Easing the Pain of Arthritis

March 30, 2021

According to the CDC, 23% of all adults in the United States (over 54 million people) have arthritis.  24 million of these individuals are limited in their daily activities due to arthritis and more than 1 in 4 adults with arthritis report severe joint pain. If you’re one of the many dealing with this, you may be wondering what more you can do.  While there is no “diet cure” for arthritis, there are certainly things you can do and foods you can eat to help ease the pain.

One of the most important things you can do when dealing with arthritis is try to achieve and maintain a healthy weight.  Arthritis commonly accompanies other chronic diseases, such as diabetes, heart disease, and obesity.  Getting to a healthy weight could help to alleviate many of these problems, so make sure to get daily physical activity, even if that is simply a 30 minute walk around the neighborhood.

Perhaps your arthritis isn’t caused by overweight though. Maybe you’re struggling with arthritis due to overuse, injury, or age.  Maintaining a healthy weight and activity level is still important in these cases, but making sure that your diet is filled with helpful foods is also key.  These foods help to ward off inflammation, strengthen bones and boost immunity:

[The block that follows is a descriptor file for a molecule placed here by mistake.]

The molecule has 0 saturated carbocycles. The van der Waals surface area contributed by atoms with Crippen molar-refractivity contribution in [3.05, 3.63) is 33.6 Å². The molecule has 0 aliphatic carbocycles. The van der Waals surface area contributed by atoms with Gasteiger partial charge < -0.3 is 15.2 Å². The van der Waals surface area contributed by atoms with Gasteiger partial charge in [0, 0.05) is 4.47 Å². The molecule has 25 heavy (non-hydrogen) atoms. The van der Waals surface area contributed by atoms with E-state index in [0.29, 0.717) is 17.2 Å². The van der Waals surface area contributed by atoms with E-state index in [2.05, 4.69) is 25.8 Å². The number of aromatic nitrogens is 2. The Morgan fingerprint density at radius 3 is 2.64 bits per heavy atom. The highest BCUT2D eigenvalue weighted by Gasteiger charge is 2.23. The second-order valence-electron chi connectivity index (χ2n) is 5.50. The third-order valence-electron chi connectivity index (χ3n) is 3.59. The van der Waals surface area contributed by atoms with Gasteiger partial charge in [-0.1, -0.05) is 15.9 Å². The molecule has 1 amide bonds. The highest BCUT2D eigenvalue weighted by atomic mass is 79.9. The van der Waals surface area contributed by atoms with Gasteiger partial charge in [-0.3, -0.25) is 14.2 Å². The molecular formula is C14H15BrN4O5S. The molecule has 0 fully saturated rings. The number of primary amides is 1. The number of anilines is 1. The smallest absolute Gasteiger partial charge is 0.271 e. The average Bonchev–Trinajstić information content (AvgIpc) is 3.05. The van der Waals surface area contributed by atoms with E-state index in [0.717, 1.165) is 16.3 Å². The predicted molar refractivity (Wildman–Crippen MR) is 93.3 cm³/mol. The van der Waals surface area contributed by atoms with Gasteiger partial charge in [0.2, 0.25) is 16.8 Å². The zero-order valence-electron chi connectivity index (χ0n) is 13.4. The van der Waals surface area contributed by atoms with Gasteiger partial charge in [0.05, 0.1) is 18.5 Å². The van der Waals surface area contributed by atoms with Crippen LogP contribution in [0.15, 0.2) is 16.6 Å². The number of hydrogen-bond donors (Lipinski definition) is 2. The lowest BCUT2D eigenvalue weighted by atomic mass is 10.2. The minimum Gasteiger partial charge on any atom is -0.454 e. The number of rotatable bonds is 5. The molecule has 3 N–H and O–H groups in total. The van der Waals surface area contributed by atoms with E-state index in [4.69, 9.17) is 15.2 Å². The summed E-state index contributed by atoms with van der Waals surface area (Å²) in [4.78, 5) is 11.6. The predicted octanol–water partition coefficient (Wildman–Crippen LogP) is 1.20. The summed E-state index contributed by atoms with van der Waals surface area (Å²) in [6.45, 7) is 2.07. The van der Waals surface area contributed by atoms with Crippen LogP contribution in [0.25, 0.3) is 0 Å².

• Fatty fish – filled with Omega-3 fatty acids, fish such as salmon and mackerel are good choices
  • Soybeans – another good source of Omega-3s
  • Oils – olive, safflower, avocado and walnut oils are all good choices
  • Cherries – the fruit itself, as well as unsweetened tart cherry juice, have both proven beneficial
  • Garlic – foods from the allium family (garlic, onions, leeks) may help limit cartilage damage
  • Broccoli – full of vitamin C and K and calcium to strengthen bones, broccoli also contains sulforaphane, which research shows can slow the progression of osteoarthritis
  • Dairy foods – rich in calcium and vitamin D (to help absorb the calcium) to strengthen bones
  • Green tea – believed to block inflammation and slow destruction of cartiliage
  • Citrus fruits – rich in vitamin C, these fruits prevent inflammation
  • Whole grains – help to lower levels of C-reactive protein (CRP) in the blood. CRP is a marker of inflammation.
  • Nuts – rich in protein, calcium, vitamin E, and immune-boosting alpha linolenic acid (ALA)

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